A different kind of cyber assault, one that is famously favored by the hacker collective Anonymous, is a distributed-denial-of-service, or DDoS attack. While it does not involve infecting a system with a virus or worm, it can be very effective at shutting down a Website or even an entire network by overwhelming it with requests. The classic DDoS attack involves co-opting large numbers of individual computers — often hundreds of thousands or more — to create a botnet that conducts a coordinated strike on a vulnerable target, overwhelming its capacity to respond. Because the target can’t discriminate legitimate traffic from botnets, it is difficult to thwart a DDoS attack without compromising some degree of access, so a typical defense involves building resiliency into a system.
Semantic Attacks and Social Engineering
The third cyber vulnerability classification, and in many ways the hardest one to control and eradicate, is the semantic attack. Semantic attacks use words and their representative meaning to create hoaxes, sow confusion, and illicitly gain access to computers, networks, and the data contained therein. Phishing, which covers a range of methods for acquiring passwords, usernames, and other vital data, including the certificate authorities that underpin common types of digital encryption, is a type of semantic attack that is considered “social engineering.” As Kelly Jackson Higgins explained, “Cybercriminals and cyber espionage hackers all go for the weakest link in the chain, and that’s typically the user.”
Defending against semantic attacks is a multi-tiered endeavor, one that can involve restricting access to particularly sensitive data and networks, raising the cyber awareness of non-technical members of an organization, and employing password protection and cryptography protocols more resistant to social engineering schemes.
In an ideal world we would expect every cybersecurity professional to be capable of defending against all kinds of attacks, and proficient in every aspect of IA and IG. But that’s not practical. “Security is a huge field,” explains Robert Slade, “You have to know everything about all fields of technology. And, of course, you can’t.”
In the real world of cybersecurity, various responsibilities are divided among professionals who have specific skills and training. As Richard Moulton, an Air Force intelligence veteran who is now a Subject Matter Expert in cybersecurity at Chiron Technologies, put it in an interview with OnlineEducation.com, “The first thing we need to teach the next generation is that cybersecurity is a team sport. No one knows everything, and you must not be afraid to ask questions when you don’t understand something. Every person has a different perspective and experience and will be in a unique position to solve certain problems.”
These problem solvers generally fall into one of the following broad areas of specialization:
In addition to these three formal classifications, there are several other key areas in which cybersecurity expertise is in high demand. Because so many companies require cybersecurity services they aren’t equipped to address, there are a growing number of consultants and auditors who fill these roles. Lachlan Turner, for example, is a cybersecurity consultant who founded Ark Infosec Labs, a company that specializes in testing IT products to insure they meet the Common Criteria Evaluation and Validation Scheme used by many businesses and government agencies as a security standard. Mr. Turner’s perspective reflects a paradigm shift toward a more synergistic conception of cybersecurity. In an interview with OnlineEducation.com, he explained: “To move towards something better we have to address security challenges at every layer of technology, starting with hardware and working up through the protocol stack and into applications.” He added, “The fundaments of good security, and plain old good IT management remain fairly constant. You need to know what you have deployed in terms of inventory. You need to keep your systems up to date, which is essentially patch management. You have to prioritize and minimize privileged access to vital systems. And you need to layer your controls in order to create depth in your defense.”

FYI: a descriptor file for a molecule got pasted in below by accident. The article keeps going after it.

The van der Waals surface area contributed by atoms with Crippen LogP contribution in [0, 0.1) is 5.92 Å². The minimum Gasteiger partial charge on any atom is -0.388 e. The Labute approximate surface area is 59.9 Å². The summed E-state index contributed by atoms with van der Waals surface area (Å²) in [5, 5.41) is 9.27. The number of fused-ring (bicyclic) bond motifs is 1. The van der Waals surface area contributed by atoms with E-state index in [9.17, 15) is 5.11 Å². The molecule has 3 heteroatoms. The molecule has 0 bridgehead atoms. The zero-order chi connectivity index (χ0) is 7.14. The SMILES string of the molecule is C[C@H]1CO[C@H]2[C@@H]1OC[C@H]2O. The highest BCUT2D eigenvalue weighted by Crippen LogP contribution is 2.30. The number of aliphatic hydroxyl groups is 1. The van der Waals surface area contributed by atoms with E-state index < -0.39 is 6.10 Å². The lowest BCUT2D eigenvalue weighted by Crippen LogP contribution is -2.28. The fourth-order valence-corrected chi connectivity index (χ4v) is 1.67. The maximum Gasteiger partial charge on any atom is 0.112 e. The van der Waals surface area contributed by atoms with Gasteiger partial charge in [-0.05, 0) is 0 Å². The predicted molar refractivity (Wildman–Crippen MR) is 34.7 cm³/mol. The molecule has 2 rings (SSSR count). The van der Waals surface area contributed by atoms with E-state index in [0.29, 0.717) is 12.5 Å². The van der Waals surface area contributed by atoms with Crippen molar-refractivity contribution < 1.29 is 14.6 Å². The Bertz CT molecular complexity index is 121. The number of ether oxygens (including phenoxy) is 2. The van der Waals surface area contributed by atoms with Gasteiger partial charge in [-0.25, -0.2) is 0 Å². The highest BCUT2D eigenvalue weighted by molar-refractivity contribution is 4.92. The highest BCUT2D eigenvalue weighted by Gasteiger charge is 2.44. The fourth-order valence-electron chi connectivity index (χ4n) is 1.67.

Coordinating cybersecurity goals and objectives also requires good thinkers, communicators, teachers, and researchers. Megan Garcia is a Senior Fellow at New America, where her policy expertise is focused on the think tank’s Cybersecurity Initiative. “We need to have a shared conversation about who owns our data (the user? an internet service provider? a third party?), and who’s responsibility it is to secure it,” she explained in an interview with OnlineEducation.com. “Because both the societal and policy conversations have lagged behind technical capacity, you see things like startups opting to avoid problems down the road by dumping data. That’s a symptom of a larger problem, not a solution that addresses either the need for policies to dictate how data should be handled or what happens if it’s stolen.”
Ms. Garcia also emphasized the need for better and broader cybersecurity education. “If we could bring computer science and cybersecurity education to a large number of American classrooms, there could be a huge change in both the way that people understand their own role in protecting their data, and a change in their perception of their ability to work in technical fields.”
There is now widespread recognition that cybersecurity must begin at the very first stages of hardware and software development, and continue on up through the process of system architecture design, and installation. Once a network is up and running, users must be trained in best security practices, software must be updated and patched, glitches must be diagnosed and addressed, access to critical data must be monitored and secured, backup systems and redundancies must be implemented, and potential breaches must be detected, diagnosed, and mitigated. It’s an ongoing and all-encompassing process.